August 22, 2021
Andrew Rice, Instructor at The Club at Savannah Harbor and GOLF Top 100 Teacher, has described himself as an “everyday golfer’s coach”. So he was exactly the right man for PING to take a look at the work of a company called Arccos, with which they had a young partnership. As a man who prides himself on being fact-based, not selfish, and who demands his students to be the same, Rice can admit that at first glance he didn’t see the cheers.
“I said, ‘Eh, I don’t know, I’m good,'” Rice remembers seeing Arccos in action in the spring of 2019. “The guys from PING came back to me and said, ‘Andrew, please take’ one more look because there is something to this stuff. ‘ ”
Arccos ‘material was and is data – terabytes of information on the course about regular golfers’ shots distilled into useful nuggets by proprietary AI. Small IoT sensors, which are attached to the handle of each racket, synchronize with an app in a smartphone, a smartwatch or the portable Caddy Link shot tracking device from Arccos and collect information that is converted into ShotLink-like data, among other things. Only the data from Arccos are richer, and not from Tiger Woods, but from John D’oh. (Arccos knows if you hit a 6-iron or a 7-iron; ShotLink doesn’t know.) Rice’s second glance saw the scales fall from his eyes and focus on the potential impact of Arccos.
“About 90 percent of my work with golfers is on the range – on the practice field, not on the battlefield,” says Rice. “I have to be very aware: ‘Is it very different on the pitch than on the shooting range?’ Arccos could certainly help. “
It also helped overcome another common Bugaboo for instructors like Rice: demonstrating their investment in improving players.
“As a trainer, of course, my students are close to my heart, but the challenge is to show them that I’m interested,” says Rice. “Arccos gives me the opportunity to show that I am interested in how they are.”
He does this today by texting or emailing students after the details of their laps have been viewed in the Arccos app, congratulating them on a good performance, or showing them what to work on or continue working on for the next lesson , armed with key statistics from those nine or 18 holes.
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“That’s incredible to me,” says Rice.
Sal Syed, the Yale-trained co-founder of Arccos, understood the great opportunity presented by his first meeting with John K. Solheim, President of PING. His Elevator Pitch: You shouldn’t have to think you know your strengths and weaknesses, your distances and tendencies, what to practice or what stroke to play – you should know, period. Better golf through all inclusive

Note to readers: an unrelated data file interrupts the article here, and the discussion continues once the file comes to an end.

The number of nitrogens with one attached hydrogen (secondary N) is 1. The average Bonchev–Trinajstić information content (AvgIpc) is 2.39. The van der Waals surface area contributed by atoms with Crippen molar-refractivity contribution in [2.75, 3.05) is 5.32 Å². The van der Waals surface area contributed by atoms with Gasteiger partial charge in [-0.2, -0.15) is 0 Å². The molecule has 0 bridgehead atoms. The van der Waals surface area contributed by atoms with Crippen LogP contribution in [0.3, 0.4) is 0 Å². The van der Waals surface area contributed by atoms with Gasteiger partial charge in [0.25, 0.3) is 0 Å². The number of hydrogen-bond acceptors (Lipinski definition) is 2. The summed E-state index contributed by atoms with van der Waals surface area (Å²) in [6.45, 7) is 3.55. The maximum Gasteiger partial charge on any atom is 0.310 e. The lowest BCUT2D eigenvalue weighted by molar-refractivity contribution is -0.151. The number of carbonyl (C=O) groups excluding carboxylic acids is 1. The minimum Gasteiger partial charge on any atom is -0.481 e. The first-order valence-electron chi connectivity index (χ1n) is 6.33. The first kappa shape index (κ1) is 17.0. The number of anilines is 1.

“I was like, ‘John, just give me a spin with you,'” recalls Syed. “Use the products and you can decide whether it is the future of the game or not.”
Syed knew that PING was potentially fertile ground. John K. was a trained engineer, like his father and company boss John A. Solheim and his grandfather, company founder Karsten Solheim. This is the company that built a ball impact robot, PING Man, and in the analog days used surveying tools to collect data from its driving range. Data was in his DNA.
“That was my dream when I started at PING 20 years ago,” says Paul Wood, VP of Engineering. “The ability to add a new data set to our knowledge environment is like gold dust for our teams.”
Luckily for Wood and his team and for Syed, John K. tried the product and was interested enough to start a trial – with homework for employees that every desk jockey envies.
To build a test database, about 30 PING employees started playing as much golf as they could fit into their schedule with Arccos sensors on their clubs. After a few months, the company had about 70,000 recordings to review. These included shots taken by John K., who turned out to be an interesting case.
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“We saw that he was missing six times more greens on the left than on the right, which is not the best fitting or aiming pattern I think,” says Chris Broadie, Head of Fitting Science at PING (as well as the son of Strokes Gained.). Statistics innovator Mark Broadie). “Something biased him pretty far to the left.”